The Basics of Network Security

      Posted by May Elliott on Aug 27, 2020 9:00:00 AM

      Network security is one of the most important considerations that should be addressed when setting up a business network. Network security refers to the policies, methods, and strategies established by network administrators to protect a network from unauthorized access or attempts at compromise by cyber criminals or other malicious individuals. With businesses increasingly conducting their transactions online, the costs of a network compromise or data breach can be quite significant; in 2019, the average cost of a data breach was $3.92 million. In addition to financial losses, businesses may also face a loss of customer confidence as well as legal consequences in the aftermath of a data breach. Blog Image - The Basics of Network Security-1

      To keep your business network secure and protected from cybercriminals, it is essential that you engage the services of highly skilled security specialists to develop an effective network security strategy. The network security specialist analyzes your network thoroughly for any potential vulnerabilities, determines the nature of threats that your business may be at risk of, and then offers the optimal security solutions that can provide the needed protection. If you are a business owner with little to no knowledge or expertise in network security, you should consider using the security services offered by NewCloud Networks to protect your network.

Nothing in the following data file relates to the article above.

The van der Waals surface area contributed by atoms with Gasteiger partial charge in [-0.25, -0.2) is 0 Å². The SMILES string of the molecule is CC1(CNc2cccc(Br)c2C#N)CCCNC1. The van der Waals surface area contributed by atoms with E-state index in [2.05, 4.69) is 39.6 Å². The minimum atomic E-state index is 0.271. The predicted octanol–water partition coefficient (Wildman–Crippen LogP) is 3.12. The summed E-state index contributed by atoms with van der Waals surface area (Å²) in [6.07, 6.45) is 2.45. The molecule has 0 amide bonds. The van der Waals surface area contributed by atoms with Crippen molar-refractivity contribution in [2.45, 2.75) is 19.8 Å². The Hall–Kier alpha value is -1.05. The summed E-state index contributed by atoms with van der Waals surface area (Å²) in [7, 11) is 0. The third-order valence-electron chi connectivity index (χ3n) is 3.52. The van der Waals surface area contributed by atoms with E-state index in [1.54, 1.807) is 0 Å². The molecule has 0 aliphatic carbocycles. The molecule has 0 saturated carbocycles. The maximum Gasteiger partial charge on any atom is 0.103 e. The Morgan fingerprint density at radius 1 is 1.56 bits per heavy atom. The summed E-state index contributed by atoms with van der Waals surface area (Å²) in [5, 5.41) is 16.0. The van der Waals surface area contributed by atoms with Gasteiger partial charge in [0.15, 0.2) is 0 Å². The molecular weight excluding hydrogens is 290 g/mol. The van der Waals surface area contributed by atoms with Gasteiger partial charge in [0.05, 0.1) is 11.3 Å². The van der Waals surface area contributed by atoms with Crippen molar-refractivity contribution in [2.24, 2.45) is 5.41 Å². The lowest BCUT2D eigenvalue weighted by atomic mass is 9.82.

COMMON NETWORK SECURITY VULNERABILITIES

      There are several weaknesses or vulnerabilities that can be exploited by cybercriminals to compromise your network. As earlier stated, one of the tasks of a network security specialist when developing a security strategy is identifying and mitigating these vulnerabilities. Some common vulnerabilities that can weaken your business network include:

      • Weak/insecure passwords: User passwords are the first line of defense for business networks. Only users with the correct credentials and passwords are typically allowed to have access to a network. Cybercriminals constantly look for ways to steal user passwords which then gives them access to the network. Weak passwords that are easily guessed, or that are not kept hidden, are more likely to be compromised, thereby putting the network at risk.
      • Outdated operating systems or firmware: Due to advances in technology as well as evolving network threats, software and hardware vendors provide regular updates to their products. In addition to optimizing and enhancing the performance of their products, these updates also provide security enhancements. As such, it is essential that all hardware and software products within a business network are regularly updated with the latest packages or solutions. Outdated hardware or software within a network can provide an opening for cybercriminals to take advantage of.